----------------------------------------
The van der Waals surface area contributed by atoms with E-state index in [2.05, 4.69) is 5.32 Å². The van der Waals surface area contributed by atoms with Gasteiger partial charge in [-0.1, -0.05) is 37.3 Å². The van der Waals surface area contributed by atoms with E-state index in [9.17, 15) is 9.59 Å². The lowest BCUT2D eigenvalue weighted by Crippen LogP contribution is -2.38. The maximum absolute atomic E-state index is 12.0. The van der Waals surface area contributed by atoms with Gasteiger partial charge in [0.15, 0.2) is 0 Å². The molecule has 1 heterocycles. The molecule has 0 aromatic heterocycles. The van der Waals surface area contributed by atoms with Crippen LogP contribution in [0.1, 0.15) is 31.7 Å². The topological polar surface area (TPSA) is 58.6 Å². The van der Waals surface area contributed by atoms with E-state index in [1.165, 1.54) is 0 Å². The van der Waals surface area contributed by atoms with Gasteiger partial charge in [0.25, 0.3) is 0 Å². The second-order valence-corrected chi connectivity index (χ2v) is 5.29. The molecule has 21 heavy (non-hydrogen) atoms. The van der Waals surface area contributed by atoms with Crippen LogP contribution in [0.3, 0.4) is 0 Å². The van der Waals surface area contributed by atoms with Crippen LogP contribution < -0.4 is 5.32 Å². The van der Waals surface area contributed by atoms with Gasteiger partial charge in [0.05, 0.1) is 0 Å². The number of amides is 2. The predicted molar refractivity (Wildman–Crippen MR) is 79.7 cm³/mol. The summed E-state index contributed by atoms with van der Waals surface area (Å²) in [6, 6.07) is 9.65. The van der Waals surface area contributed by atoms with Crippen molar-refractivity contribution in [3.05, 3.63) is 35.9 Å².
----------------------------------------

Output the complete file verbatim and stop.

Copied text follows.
The van der Waals surface area contributed by atoms with E-state index in [2.05, 4.69) is 5.32 Å². The van der Waals surface area contributed by atoms with Gasteiger partial charge in [-0.1, -0.05) is 37.3 Å². The van der Waals surface area contributed by atoms with E-state index in [9.17, 15) is 9.59 Å². The lowest BCUT2D eigenvalue weighted by Crippen LogP contribution is -2.38. The maximum absolute atomic E-state index is 12.0. The van der Waals surface area contributed by atoms with Gasteiger partial charge in [0.15, 0.2) is 0 Å². The molecule has 1 heterocycles. The molecule has 0 aromatic heterocycles. The van der Waals surface area contributed by atoms with Crippen LogP contribution in [0.1, 0.15) is 31.7 Å². The topological polar surface area (TPSA) is 58.6 Å². The van der Waals surface area contributed by atoms with E-state index in [1.165, 1.54) is 0 Å². The van der Waals surface area contributed by atoms with Gasteiger partial charge in [0.25, 0.3) is 0 Å². The second-order valence-corrected chi connectivity index (χ2v) is 5.29. The molecule has 21 heavy (non-hydrogen) atoms. The van der Waals surface area contributed by atoms with Crippen LogP contribution in [0.3, 0.4) is 0 Å². The van der Waals surface area contributed by atoms with Crippen LogP contribution < -0.4 is 5.32 Å². The van der Waals surface area contributed by atoms with Gasteiger partial charge in [0.05, 0.1) is 0 Å². The number of amides is 2. The predicted molar refractivity (Wildman–Crippen MR) is 79.7 cm³/mol. The summed E-state index contributed by atoms with van der Waals surface area (Å²) in [6, 6.07) is 9.65. The van der Waals surface area contributed by atoms with Crippen molar-refractivity contribution in [3.05, 3.63) is 35.9 Å².